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These are the terms we use all the time and would like to have a common understanding of.



Currently, we use and recommend GIT as the preferred source control management (SCM) tool. The branch-by-feature model is best documented in GitFlow (, In essence, developers create a separate branch for each individual feature they work on. They merge the code related to the feature to a common develop branch only when their feature is done and tested in isolation. The develop branch, where all completed features are integrated with each other is then built and tested again.



This is the process and procedures that ensure that the business can continue to operate during a disaster. For example, shutting down the office and asking everyone to work from home for a period of time, or having identified available warehousing space in a neighboring town or state that can be rented temporarily. While communications and IT operations are always part of a business continuation plan, they are a supporting subset of the overall process.



Continuous integration is the usually automated process of building and deploying a fully integrated software system. This includes not only compiling code and/or copying scripts but also building and deploying servers, databases, loading bootstrap data, and ensuring correct software component versions. Typically, a continuous integration system monitors the develop branch in the SCM system and kicks off a build and deploy every time a new commit is made. The integrated system is then deployed to a dedicated set of resources (server, database, and other infrastructure instances) and is made ready for testing. Continuous integration is one of the cornerstones needed to support an acceptable level of quality in modern software development.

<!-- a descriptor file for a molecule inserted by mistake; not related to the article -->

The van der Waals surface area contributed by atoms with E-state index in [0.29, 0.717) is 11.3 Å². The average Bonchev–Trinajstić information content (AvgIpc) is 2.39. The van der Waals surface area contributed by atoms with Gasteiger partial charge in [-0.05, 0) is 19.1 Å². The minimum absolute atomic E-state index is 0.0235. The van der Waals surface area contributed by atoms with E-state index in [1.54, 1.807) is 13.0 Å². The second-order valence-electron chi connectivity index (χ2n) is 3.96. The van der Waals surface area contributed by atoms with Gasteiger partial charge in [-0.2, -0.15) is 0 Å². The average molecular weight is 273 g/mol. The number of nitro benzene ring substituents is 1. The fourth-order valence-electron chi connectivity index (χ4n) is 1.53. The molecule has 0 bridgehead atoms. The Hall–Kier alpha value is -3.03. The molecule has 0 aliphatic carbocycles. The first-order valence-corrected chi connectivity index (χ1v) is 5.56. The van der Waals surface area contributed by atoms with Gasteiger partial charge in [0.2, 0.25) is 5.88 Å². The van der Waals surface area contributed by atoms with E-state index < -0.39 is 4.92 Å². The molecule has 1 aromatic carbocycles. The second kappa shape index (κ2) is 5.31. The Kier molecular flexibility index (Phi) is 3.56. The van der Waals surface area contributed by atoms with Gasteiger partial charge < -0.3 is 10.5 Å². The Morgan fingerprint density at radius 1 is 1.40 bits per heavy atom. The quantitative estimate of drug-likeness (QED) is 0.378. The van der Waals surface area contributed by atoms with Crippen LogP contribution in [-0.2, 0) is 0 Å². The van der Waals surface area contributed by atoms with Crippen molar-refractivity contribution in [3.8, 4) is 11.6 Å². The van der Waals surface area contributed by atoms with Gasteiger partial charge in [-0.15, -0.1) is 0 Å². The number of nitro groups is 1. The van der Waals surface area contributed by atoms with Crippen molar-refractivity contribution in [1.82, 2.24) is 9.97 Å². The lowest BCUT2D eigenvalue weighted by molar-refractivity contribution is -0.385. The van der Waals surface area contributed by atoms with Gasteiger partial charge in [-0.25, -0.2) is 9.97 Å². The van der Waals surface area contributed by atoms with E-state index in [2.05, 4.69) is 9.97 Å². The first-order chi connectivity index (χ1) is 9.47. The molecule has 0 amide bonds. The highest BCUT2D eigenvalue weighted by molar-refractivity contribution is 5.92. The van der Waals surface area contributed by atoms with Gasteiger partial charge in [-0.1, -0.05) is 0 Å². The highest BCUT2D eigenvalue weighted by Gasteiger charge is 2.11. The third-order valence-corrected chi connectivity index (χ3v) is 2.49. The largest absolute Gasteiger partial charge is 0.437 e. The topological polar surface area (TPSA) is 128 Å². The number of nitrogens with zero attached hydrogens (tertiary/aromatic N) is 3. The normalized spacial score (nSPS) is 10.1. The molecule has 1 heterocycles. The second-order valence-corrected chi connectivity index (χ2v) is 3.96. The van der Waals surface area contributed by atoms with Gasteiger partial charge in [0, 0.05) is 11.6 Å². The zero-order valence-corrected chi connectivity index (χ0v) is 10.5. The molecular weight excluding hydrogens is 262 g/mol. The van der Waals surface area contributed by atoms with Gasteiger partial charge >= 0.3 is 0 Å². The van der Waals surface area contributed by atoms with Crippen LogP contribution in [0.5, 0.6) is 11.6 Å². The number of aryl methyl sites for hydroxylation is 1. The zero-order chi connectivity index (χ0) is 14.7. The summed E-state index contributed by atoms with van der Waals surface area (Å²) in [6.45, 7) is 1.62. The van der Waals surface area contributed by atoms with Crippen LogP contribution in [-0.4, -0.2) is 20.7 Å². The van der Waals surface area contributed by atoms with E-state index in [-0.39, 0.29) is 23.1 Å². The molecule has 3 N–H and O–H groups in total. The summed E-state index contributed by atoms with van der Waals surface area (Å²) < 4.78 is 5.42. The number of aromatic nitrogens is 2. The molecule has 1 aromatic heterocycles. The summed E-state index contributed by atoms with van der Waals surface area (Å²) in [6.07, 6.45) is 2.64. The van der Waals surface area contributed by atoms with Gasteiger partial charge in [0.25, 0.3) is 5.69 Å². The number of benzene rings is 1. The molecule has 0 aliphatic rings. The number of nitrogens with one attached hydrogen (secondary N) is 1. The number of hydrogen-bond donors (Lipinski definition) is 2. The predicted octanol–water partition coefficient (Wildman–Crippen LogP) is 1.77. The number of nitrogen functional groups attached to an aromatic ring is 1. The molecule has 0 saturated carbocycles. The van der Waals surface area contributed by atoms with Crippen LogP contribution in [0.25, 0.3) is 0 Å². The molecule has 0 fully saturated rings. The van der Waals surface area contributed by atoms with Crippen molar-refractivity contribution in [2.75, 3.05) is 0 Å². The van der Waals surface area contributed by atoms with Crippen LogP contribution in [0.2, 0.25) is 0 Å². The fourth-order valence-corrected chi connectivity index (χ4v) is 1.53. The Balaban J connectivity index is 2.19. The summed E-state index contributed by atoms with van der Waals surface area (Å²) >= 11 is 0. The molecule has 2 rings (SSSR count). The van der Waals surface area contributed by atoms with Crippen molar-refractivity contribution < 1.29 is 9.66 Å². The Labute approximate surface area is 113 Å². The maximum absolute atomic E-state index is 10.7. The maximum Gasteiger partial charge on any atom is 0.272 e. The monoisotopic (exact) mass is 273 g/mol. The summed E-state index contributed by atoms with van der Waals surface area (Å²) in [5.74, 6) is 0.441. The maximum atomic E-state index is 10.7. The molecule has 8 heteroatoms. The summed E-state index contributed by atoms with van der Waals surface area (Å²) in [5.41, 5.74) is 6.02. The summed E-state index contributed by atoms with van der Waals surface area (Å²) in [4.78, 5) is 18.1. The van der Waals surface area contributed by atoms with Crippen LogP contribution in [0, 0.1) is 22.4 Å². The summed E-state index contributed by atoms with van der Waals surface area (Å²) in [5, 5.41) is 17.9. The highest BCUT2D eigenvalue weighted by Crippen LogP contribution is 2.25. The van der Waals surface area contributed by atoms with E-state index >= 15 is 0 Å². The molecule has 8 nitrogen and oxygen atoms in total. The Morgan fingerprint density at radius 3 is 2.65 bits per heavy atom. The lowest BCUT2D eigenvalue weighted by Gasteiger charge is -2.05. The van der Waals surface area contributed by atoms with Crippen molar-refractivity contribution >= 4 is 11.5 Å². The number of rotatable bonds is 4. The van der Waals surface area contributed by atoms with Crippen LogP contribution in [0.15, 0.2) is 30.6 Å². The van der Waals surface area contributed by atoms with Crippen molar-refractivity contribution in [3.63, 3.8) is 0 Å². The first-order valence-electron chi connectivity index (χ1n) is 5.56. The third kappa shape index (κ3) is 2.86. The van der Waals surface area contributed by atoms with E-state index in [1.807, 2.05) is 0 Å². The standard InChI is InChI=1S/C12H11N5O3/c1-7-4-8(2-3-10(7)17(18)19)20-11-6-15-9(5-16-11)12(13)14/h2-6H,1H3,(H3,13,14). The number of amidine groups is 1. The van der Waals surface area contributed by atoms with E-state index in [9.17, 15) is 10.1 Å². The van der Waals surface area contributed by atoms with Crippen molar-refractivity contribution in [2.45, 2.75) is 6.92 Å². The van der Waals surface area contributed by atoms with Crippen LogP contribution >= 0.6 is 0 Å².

One can write volumes on this topic, and most practitioners of the art would agree that much more is being said than done in this area. When we talk about cyber security as part of the development process, we refer to those development practices that make a software system pentest (penetration test) ready. This includes, at a minimum, training the software engineers in the top-10 best security practices in the context of the toolchain and technology stack being used and making a static source code security scan part of the build and test cycle. This is another quality cornerstone. 



We define DevOps as the combination of processes and tools that make it possible to deploy new versions of the system at any time, with no outage or shortest possible outage This must be done while maintaining the operational systems at the appropriate level of performance and patch levels that meet or exceed the operational needs of the business and all normative compliance requirements. A good DevOps setup would allow an IT or product manager to decide to ship or deploy an incremental version of the system as soon as a new feature is completed, because they would have confidence that the system will not break after an incremental release. It is a critical time-to-market and organizational efficiency enabler.




The planned actions and processes to bring back online and make operational the communications, networking and IT components of a system after an outage. In the worst case, this involves standing up new hardware across the board, configuring it, building software from source code, deploying it, and configuring it. Particular attention is paid to configuring networking, routing, dns and firewall pieces to ensure system components can talk to each other. It is necessary to treat config files as source code and to plan on dealing with unavoidable delays in redeploying ssl certificates, loss of access because of 2FA account recovery, etc. In our experience, the best disaster recovery plans include a safe box at a location 50+ mi away from the HQ and data center locations.



Also known as “keeping the beast fed and purring”, for us "operations" means the people and processes that ensure that when a client needs to use a system, it is available,  and when a user needs help with a system, there is someone available to help. Actually, help, not just take a message or log a ticket.



No system can be designed to perform and scale to an unlimited upper bound. As a rule of thumb, we design for “explosive growth on a 3-year horizon”. This means that we ask “How many users/accounts/transactions/devices / etc. do you think you will have in 3 years if your business grows beyond your wildest expectations?” We then double these numbers and design for them with one critical optimization target – we want the cost of scaling to be as linear as possible over the target period and proportional to either the market share or the revenue drivers or the business. Overdesigning (and the related overspending) under the guise of unquantified scalability targets or because of “best practices” considerations is an indication of inexperience and naivete.